“The teachers and staff here are extremely committed to youngsters,” she said confidently of the school’s ability to move forward seamlessly.
Bourne has seen a lot of changes at the school during her tenure, including a substantial expansion project to meet the needs of a student body that once approached 600. Mary Hogan School is currently serving around 400 students. And while enrollment has been on the decline (mirroring a trend in most parts of Vermont), state and federal mandates have bumped up the services that must be delivered to those students, Bourne noted. The school works in close cooperation with the Vermont Department of Children and Families and the Counseling Service of Addison County to make sure students receive the supports they need to become the best learners they can be. Schools, according to Bourne, are increasingly being asked to provide services that go beyond the bounds of mere education.
“I do a great deal more inter-agency work than I ever did when I first came here,” Bourne said. “Youngsters are facing some really challenging situations.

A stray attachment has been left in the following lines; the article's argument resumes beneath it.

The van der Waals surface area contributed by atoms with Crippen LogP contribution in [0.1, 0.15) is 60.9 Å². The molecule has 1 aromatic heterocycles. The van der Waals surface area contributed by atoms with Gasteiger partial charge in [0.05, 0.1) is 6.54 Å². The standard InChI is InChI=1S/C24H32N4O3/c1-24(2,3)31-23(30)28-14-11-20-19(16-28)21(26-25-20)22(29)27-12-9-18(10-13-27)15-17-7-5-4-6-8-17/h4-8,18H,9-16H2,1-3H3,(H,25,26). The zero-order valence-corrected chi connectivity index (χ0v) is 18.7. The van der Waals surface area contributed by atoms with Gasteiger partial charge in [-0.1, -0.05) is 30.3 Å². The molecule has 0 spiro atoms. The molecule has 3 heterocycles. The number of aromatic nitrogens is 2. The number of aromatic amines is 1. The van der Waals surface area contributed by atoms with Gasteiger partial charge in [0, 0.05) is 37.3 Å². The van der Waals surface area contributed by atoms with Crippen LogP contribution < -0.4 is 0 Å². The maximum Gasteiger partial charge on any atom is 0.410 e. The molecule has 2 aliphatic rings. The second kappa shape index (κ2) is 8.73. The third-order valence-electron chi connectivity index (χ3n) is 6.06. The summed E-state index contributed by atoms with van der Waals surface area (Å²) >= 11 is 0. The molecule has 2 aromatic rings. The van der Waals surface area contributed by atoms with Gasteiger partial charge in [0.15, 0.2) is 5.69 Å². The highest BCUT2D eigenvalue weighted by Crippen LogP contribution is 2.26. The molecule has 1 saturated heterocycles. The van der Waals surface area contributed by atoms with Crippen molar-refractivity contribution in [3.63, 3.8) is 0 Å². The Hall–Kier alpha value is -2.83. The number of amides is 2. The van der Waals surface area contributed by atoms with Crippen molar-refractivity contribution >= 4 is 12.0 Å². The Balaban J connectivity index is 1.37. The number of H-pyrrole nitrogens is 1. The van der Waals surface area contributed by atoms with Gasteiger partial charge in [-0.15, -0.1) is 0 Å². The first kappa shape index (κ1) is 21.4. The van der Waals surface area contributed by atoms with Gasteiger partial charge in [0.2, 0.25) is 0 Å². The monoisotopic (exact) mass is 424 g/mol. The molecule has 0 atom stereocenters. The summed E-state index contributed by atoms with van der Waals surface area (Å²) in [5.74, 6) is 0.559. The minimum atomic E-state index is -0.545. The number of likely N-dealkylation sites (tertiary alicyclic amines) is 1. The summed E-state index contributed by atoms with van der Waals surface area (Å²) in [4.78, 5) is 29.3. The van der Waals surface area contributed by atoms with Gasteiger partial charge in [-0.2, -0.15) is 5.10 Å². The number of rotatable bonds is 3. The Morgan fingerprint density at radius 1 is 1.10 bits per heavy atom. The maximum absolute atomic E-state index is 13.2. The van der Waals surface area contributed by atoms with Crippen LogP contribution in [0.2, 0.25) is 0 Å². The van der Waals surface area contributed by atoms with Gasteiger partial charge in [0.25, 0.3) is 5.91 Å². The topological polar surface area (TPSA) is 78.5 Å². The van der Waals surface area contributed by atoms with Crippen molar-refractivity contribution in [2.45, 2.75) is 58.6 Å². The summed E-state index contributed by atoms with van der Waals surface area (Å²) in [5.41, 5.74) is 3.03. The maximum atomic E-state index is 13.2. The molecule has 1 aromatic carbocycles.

“A hungry child can’t learn; a frightened child can’t learn; and it’s very hard for a child to learn in a home without electricity,” she added.
The children have kept Bourne young at heart, and she has no shortage of funny stories. Her favorite dates back 12 years and relates to seeing a child walk into the school with birthday party cupcakes. Bourne asked the child how old he was, and he replied “seven.” The student then asked Bourne her age, and she replied “52.”
“He looked up at me with this great look on his face and said, ‘Wow, the number line in my class only goes up to 25,’” Bourne recalled with a laugh. “It made me feel as old as the glaciers.”
As a long-time administrator, Bourne is now seeing her second generation of Mary Hogan School students. She also got quite a surprise upon seeing one of her former Lothrop students come in to register her grandchild.
Asked what she will miss most upon retiring, Bourne quickly said it will be sharing in the day-to-day activities in the lives of her students.
“When you work with youngsters, you have a hopeful, fresh outlook on life every day,” she said. “You are the ultimate optimist.”